We settled into our Airbnb, which was a quaint little place, and warmed up by the fire – unfortunately, I didn’t have any gloves, and it was well below freezing (6 degrees Fahrenheit that night) so I couldn’t feel my hands, aside from immense pain, but after awhile in front of the fire, they felt a little better. We all relaxed, set down some ground rules for fire and safety and stuff, and made dinner.

So something to know – there was no plumbing, no drinkable running water, no heated water (it was ICE COLD) (I brought a liter and a half and we were supplied with a jug), and the stoves didn’t bring the water to a rolling boil, but it was alright. Still a lot of fun. But that meant using the bathroom outside, no showering (unless you wanted to get hypothermia), and a lot of time spent in front of the fire, either to try to boil water or to warm up.

Anyways, we made dinner – Megan made this vegan lasagna thing – it had olives, onions, corn, tomatoes, mushrooms, etc. and it was really good! We also had some snacks that we had brought with us for the road trip – spoiler alert, they didn’t last us very long. Dinner was a lot of fun – quality “family” time spent with good people and lots of laughter and love. The dynamic of the group definitely felt like a family – as we said, Max and Andrés were like the dads, Megan and I were the grandparents, and there were some sibling-like rivalries/friendships in the group. It was a really fun dynamic, and it was just so enjoyable.

After dinner, we hung out some more by the fire. It was a really good time, and Max read The Witcher aloud to everyone, and everyone basically fell asleep.

Max reading. Thanks to Maya for this picture lol

In the morning, the rest of the group, minus Megan and I, went out at 6:30 to go skiing – it was a 30-minute drive from the hotel, where our car was parked, to the ski resort. I ended up being awoken by the homeowner/our Slovakian guide opening the door at some point in the morning to make sure the house hadn’t burned down overnight, but I tried to explain in hand gestures that it was alright that he came in – he kept apologizing for waking me up.

The skiiers – credit to Max. From L to R: Max, Maya, Abby, Andrés, and Trudi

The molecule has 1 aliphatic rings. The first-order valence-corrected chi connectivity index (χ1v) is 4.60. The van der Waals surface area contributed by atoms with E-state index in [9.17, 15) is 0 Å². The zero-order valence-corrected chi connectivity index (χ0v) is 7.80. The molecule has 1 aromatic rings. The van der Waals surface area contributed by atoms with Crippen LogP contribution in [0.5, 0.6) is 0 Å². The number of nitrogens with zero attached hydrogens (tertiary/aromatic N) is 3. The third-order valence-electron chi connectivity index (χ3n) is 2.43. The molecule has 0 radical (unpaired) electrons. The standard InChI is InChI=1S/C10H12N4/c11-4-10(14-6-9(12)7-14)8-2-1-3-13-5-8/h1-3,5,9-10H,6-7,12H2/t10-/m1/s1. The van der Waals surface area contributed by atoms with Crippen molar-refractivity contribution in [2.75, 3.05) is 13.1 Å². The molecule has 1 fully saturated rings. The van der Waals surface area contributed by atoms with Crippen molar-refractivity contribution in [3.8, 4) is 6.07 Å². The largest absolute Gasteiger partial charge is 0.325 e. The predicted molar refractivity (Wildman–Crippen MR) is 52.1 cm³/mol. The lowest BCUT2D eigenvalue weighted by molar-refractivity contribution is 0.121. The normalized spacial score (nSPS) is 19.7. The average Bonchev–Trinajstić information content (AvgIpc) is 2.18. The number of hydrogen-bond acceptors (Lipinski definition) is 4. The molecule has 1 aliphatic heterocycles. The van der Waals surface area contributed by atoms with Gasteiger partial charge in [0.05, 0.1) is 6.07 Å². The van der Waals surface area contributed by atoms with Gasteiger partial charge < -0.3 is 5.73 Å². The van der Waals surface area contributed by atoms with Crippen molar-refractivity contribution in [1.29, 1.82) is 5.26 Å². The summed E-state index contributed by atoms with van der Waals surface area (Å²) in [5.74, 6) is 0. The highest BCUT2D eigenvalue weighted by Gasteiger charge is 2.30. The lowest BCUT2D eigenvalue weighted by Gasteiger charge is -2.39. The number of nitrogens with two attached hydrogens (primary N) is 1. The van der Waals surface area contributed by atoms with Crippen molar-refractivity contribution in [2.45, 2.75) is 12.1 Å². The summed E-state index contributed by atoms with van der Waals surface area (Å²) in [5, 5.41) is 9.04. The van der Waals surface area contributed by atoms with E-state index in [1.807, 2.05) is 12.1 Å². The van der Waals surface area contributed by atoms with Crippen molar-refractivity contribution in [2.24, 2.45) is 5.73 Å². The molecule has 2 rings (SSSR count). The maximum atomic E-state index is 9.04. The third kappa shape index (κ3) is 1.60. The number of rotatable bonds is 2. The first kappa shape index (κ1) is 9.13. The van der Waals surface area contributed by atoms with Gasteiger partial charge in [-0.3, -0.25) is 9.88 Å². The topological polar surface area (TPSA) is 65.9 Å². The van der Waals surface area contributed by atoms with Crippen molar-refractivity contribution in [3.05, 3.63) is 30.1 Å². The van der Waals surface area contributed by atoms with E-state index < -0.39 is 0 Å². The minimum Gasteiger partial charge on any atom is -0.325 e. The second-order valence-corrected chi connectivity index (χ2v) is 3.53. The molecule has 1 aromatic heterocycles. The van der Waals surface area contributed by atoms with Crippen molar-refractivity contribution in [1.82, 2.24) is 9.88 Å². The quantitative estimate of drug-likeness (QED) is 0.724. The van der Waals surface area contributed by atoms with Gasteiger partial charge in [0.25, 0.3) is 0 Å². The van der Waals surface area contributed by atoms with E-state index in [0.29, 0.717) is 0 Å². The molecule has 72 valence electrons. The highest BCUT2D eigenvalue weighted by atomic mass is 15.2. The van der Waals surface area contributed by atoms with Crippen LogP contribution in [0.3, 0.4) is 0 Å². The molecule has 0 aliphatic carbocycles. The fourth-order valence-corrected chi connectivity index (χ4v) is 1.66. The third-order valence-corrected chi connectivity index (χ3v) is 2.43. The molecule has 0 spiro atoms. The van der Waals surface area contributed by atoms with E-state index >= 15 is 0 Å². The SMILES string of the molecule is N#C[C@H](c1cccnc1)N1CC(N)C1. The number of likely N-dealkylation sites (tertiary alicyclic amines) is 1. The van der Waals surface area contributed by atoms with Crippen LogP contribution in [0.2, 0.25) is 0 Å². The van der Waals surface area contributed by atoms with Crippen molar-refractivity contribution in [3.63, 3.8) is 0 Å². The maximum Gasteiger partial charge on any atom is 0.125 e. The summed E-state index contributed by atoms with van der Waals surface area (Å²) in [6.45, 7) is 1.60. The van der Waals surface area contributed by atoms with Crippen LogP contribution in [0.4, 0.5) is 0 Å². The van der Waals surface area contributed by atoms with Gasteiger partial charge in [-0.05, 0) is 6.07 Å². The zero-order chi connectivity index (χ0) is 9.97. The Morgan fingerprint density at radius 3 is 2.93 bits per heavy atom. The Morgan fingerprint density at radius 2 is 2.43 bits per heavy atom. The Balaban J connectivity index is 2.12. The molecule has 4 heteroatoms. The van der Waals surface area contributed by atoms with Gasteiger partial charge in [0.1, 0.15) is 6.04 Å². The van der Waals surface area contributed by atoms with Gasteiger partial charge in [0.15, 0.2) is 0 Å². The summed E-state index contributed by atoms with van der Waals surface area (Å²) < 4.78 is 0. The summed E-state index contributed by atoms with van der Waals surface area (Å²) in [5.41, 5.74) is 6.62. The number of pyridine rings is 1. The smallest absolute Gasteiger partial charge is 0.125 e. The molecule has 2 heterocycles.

Anyways, once he left, Megan and I had a pretty relaxing day in the cabin. Mostly just reading, writing, listening to music, re-kindling the fire, and talking. It was SO peaceful – literally the only thing you could hear was the occasional falling of snow or birds chirping. I went out occasionally to take pictures, and I ended up spotting a couple of deer! Unfortunately, they moved pretty much as soon as I saw them, so I didn’t have time to take a picture.

Anyways, the day was really relaxing. It was so peaceful and quiet, and I read a lot (Romania After Ceaușescu: The Politics of Intolerance by Thomas Gerard Gallagher) and journaled a lot as well – all while listening to some nice calm music. It was a much-needed break from the busyness of school and big cities. And it was so nice to be able to read and write on my free time, without it feeling like a chore!

Also, I found a line in the book that I really thought was interesting, especially considering the political climate in the US. Sounds nerdy. Oh well, I’m a poli sci major, I have some justification for it.

“After all, national programmes are among the easiest to understand, and it has not proven hard to construct populist manifestoes that offer answers by the application of appropriate national solutions while identifying a range of national enemies responsible for current misfortunes. In its most extreme manifestations, nationalism promotes racial hatred or prejudice; it propagates racial superiority or exclusiveness and it encourages discrimination, an official and/or societal, against ethnic minorities and all those who cannot be easily assimilated” (Gallager, 4).

Anyways, back to the point. It was really relaxing and calm and productive, without “productiveness” feeling like something I had to achieve. It was a day of productive relaxation, if that makes any sense. Just serene, blissful, and cozy, but also productive.